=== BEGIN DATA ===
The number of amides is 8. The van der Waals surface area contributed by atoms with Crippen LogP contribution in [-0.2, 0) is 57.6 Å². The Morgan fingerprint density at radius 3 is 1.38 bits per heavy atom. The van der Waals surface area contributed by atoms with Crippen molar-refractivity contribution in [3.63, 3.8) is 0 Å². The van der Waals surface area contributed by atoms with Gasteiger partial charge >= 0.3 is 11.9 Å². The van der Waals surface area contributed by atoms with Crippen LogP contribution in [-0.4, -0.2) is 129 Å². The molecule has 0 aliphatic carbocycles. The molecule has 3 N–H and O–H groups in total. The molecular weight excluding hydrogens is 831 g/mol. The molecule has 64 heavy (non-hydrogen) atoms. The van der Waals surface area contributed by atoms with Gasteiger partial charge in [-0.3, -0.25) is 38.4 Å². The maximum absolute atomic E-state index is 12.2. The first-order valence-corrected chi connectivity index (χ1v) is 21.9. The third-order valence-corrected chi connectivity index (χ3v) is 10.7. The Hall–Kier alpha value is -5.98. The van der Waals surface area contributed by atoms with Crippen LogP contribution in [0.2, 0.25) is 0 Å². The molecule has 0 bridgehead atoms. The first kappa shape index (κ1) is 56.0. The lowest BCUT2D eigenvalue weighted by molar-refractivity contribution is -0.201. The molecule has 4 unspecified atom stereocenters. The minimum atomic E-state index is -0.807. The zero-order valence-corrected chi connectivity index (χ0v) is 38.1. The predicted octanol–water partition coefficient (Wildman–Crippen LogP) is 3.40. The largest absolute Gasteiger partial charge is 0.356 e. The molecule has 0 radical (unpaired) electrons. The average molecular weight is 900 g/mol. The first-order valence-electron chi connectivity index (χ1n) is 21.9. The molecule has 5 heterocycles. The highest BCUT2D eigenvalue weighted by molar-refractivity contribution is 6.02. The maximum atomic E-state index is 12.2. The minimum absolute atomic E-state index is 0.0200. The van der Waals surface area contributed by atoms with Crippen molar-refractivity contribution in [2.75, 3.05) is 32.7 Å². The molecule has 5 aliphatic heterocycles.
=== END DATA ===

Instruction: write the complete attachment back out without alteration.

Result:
The number of amides is 8. The van der Waals surface area contributed by atoms with Crippen LogP contribution in [-0.2, 0) is 57.6 Å². The Morgan fingerprint density at radius 3 is 1.38 bits per heavy atom. The van der Waals surface area contributed by atoms with Crippen molar-refractivity contribution in [3.63, 3.8) is 0 Å². The van der Waals surface area contributed by atoms with Gasteiger partial charge >= 0.3 is 11.9 Å². The van der Waals surface area contributed by atoms with Crippen LogP contribution in [-0.4, -0.2) is 129 Å². The molecule has 0 aliphatic carbocycles. The molecule has 3 N–H and O–H groups in total. The molecular weight excluding hydrogens is 831 g/mol. The molecule has 64 heavy (non-hydrogen) atoms. The van der Waals surface area contributed by atoms with Gasteiger partial charge in [-0.3, -0.25) is 38.4 Å². The maximum absolute atomic E-state index is 12.2. The first-order valence-corrected chi connectivity index (χ1v) is 21.9. The third-order valence-corrected chi connectivity index (χ3v) is 10.7. The Hall–Kier alpha value is -5.98. The van der Waals surface area contributed by atoms with Crippen LogP contribution in [0.2, 0.25) is 0 Å². The molecule has 0 bridgehead atoms. The first kappa shape index (κ1) is 56.0. The lowest BCUT2D eigenvalue weighted by molar-refractivity contribution is -0.201. The molecule has 4 unspecified atom stereocenters. The minimum atomic E-state index is -0.807. The zero-order valence-corrected chi connectivity index (χ0v) is 38.1. The predicted octanol–water partition coefficient (Wildman–Crippen LogP) is 3.40. The largest absolute Gasteiger partial charge is 0.356 e. The molecule has 0 radical (unpaired) electrons. The average molecular weight is 900 g/mol. The first-order valence-electron chi connectivity index (χ1n) is 21.9. The molecule has 5 heterocycles. The highest BCUT2D eigenvalue weighted by molar-refractivity contribution is 6.02. The maximum atomic E-state index is 12.2. The minimum absolute atomic E-state index is 0.0200. The van der Waals surface area contributed by atoms with Crippen molar-refractivity contribution in [2.75, 3.05) is 32.7 Å². The molecule has 5 aliphatic heterocycles.